Usage of the term “peasant” as an insult illustrates the low regard English speakers (mostly American?) have for their agricultural workers (mostly non-American?). The UN certainly wasn’t being insulting when they adopted the Declaration on the Rights of Peasants in 2018.
If you call someone a peasant it says more about you than them.
I’ve always been suspicious of the UN, and I would strongly prefer for America to withdraw from it, and expel it from our shores… But their use of “peasant” is a non-issue for me.
Let’s avoid political comments in GQ.
General Questions Moderator
Regardless of what you think about the UN, it’s clear that they were not attempting to insult the people they were calling peasants. So peasant is not automatically a derogatory word.
England didn’t ever have a European or Eastern European peasantry. The society was always more mobile than that. The same is true at the other end of the scale: when you look at how incredibly class-bound England is/was, it’s amazing to realize that France and Russia are the result of revolutions in societies that were even more stratified.
Marx was partly responsible for inventing modern ideas of ‘class’, and, as I recall, his original idea was that ‘peasants’ were incapable of revolution, almost as a kind of definition: the peasants were the ones who by reason of culture/class were incapable of revolution: their political stance is defensive and local.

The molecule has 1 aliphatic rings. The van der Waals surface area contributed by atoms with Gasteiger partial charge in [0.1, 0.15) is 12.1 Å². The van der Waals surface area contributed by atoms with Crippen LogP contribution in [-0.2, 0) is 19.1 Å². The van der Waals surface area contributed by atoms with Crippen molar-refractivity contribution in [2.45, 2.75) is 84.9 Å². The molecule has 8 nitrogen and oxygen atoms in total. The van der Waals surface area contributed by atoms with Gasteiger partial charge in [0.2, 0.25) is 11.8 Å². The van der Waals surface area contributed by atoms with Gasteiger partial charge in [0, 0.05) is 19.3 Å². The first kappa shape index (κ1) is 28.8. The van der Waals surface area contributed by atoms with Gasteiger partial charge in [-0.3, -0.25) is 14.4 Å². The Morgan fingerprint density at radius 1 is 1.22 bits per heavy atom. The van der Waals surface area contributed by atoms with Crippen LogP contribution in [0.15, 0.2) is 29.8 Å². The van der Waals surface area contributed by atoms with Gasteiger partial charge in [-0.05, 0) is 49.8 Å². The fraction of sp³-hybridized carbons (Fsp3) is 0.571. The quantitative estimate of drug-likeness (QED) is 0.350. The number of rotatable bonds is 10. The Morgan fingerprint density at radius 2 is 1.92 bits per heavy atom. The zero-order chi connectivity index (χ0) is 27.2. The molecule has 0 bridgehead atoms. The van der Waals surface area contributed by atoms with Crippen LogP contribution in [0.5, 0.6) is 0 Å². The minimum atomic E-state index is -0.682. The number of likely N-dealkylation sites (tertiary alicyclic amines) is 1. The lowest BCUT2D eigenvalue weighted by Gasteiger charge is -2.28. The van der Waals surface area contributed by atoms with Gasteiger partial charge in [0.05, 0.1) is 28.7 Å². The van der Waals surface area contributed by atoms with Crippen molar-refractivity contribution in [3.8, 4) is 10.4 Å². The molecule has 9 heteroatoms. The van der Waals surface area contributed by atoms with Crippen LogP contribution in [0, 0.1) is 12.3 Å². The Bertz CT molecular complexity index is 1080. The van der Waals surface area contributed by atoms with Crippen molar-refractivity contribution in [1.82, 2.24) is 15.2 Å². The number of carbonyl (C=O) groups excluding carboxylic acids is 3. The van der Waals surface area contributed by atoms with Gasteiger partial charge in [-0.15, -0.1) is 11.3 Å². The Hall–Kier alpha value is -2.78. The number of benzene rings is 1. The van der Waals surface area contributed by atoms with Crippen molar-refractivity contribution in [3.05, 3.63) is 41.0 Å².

So calling someone a ‘peasant’ has, at least since Marx, been equivalent to calling them ignorant and politically naive.
Except that there’s a long history of peasant revolts.
“Peasant Food”, that’s the term the lady chef character spits out in the film “Ratatouille”.
There was a television cooking show in Canada titled “The Urban Peasant”. So at least Canadian Broadcasting Corporation didn’t have a problem with it.
I was able to find a posting of collected Canadian broadcasting, that includes one Urban Peasant episode (towards the end):VHS Tape - 1997.12.12 - KOMO - 20/20 - CBC - Let It Snow, The Best of Canadian Gardener, The Urban Peasant with James Barber : Free Download, Borrow, and Streaming : Internet Archive
In much of medieval history, at least in Germany, the opposite occurred in many cases: Peasants would go to the city precisely because they were unfree and sought freedom. Medieval Europe had a legal principle known as “urban air will make you free”: A peasant who was tied to a landlord as a fief would gain freedom if he stayed in a city that was independent from feudal rule for a year and a day.
In English, a person bound to the land is called a “serf”. They cannot be removed, but cannot leave. A “peasant” is free to leave, but can be forced out. Of course in reality there was often not much difference, but those are the connotations in the English language.
Does German have words with similar distinctions?
The etymology is that the word “pagus” in Latin means “outlying agricultural district”. Then the word “pais” in French came to mean “country”. From this is derived the word “paisant” in the fifteenth century. It could mean any kind of agricultural worker - slave, serf, or free tenant. From this was derived the English word “peasant”. In the Middle Ages, 85% of the population were agricultural workers, so most people then were peasants. Read the Wikipedia entry for “peasant”.